It was a dry morning in the heart of Uttar Pradesh. We landed in Lucknow and moved to a white Innova to travel through some of the villages around the city. In a few hours our car pulled up at the Kala Aam village in Hardoi, a small district. My first impressions – a lot of kuchcha housing, people wandering about, some purposeful at the Central Bank branch next to which we disembarked. But otherwise, a really typical village. This is where we were to meet young women who are pushing boundaries using the internet.

Anamika Bajpai, Poornima and Garima Singh, who are digital savvy women of this village, were introduced to us. These are trained Internet Saathis who are changing their fortunes and of others’ by teaching digital skills and other skills. Women and girls in and around the village look at them for inspiration and learning. I spent a whole day with them, their beneficiaries and the village members to understand what it takes to train one woman on the internet and how it can multiply benefits across the whole region.

Although a small village in the interiors of UP, several individuals, including a few young women, mostly college-going and graduates held smartphones. While Google had provided the Saathis with mobile phones which they use to teach other women and girls skills like knitting, new blouse designs, cooking new recipes, singing, dancing, etc., men had bought their phones on their own.

Internet Saathi
Anamika Bajpai, Picture by Poorvi Gupta, SheThePeople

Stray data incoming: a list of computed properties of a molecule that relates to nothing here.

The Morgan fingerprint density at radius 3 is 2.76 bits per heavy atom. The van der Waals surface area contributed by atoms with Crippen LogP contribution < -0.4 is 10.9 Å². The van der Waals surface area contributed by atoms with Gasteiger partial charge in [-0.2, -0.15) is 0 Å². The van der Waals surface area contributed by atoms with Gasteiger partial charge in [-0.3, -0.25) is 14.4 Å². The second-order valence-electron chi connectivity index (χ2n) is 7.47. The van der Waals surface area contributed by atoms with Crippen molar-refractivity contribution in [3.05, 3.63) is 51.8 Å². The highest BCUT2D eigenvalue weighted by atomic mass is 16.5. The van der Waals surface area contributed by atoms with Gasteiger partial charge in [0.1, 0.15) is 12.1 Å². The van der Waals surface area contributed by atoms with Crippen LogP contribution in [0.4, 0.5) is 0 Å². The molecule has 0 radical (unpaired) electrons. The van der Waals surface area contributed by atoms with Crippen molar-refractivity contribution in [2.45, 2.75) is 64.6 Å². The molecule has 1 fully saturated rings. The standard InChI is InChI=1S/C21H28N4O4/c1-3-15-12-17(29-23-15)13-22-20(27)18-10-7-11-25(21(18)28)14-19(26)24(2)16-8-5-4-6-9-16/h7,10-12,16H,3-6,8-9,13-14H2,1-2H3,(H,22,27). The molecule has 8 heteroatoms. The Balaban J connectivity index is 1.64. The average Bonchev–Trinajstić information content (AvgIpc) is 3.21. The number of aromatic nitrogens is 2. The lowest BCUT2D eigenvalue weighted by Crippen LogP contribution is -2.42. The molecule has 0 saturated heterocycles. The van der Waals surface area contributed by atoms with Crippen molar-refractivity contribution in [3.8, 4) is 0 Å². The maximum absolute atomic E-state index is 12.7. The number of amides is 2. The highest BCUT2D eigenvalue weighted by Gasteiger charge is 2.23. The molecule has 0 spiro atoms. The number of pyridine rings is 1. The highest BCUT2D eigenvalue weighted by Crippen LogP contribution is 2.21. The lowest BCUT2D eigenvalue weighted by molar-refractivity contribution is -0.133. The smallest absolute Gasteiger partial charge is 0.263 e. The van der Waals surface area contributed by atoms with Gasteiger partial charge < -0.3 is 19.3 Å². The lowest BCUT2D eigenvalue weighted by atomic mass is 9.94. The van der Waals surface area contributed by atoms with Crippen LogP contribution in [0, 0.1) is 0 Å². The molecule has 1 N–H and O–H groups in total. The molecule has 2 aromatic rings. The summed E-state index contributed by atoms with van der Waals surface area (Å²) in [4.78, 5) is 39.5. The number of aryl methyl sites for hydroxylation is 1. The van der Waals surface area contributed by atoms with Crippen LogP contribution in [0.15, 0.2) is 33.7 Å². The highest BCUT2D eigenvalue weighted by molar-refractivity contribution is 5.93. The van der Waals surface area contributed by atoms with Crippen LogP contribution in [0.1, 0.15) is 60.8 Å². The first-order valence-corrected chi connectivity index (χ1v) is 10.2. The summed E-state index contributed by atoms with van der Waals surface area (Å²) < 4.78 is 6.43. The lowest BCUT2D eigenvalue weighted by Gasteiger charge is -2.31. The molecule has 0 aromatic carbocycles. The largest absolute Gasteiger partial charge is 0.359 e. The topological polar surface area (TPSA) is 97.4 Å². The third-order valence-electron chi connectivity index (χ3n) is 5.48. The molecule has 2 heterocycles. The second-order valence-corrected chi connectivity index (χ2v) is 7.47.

POWER OF INTERNET

In today’s world, having a smartphone is normal in urban areas. But in Hardoi, Anamika got her first phone at the age of 20, which was a keypad phone or what we commonly know as a feature phone. She received her first smartphone through the internet saathi program about a year back when she connected with it. The Saathis get three days of training to learn how to operate the phone and browse the internet on it. Then the program coordinators ask them to educate other girls in their village and other villages around it, about the benefits of digital.

Anamika had already done a computer course where she had learnt how to use the net so it was easier for her to understand the mobile version of it. But since she did not have a smartphone or a computer in her village so her knowledge had never seen practical results. As soon as she got a mobile phone, it helped her in her studies as well as other girls with their problems in studying and otherwise, exploring skills in different fields.

“I was preparing for banking and I used to buy a magazine to study which had news and articles about the previous month but now with the help of smartphone and internet I browse current news very easily. I have helped girls register for examinations and colleges for which we had to go to a shop earlier,” a 24-year-old, Anamika told SheThePeople.TV.

ALSO READ: Online Safety: Take A Leap On The Internet, But Be Smart, Say Experts

She has taught over 600 girls through the internet, going to their homes and teaching them several skills. One of her beneficiaries showed us decorative pieces that they had learnt to make by watching YouTube videos. The other girl had made science projects after looking up the designs on Google. There were several girls like them who had benefited from the program.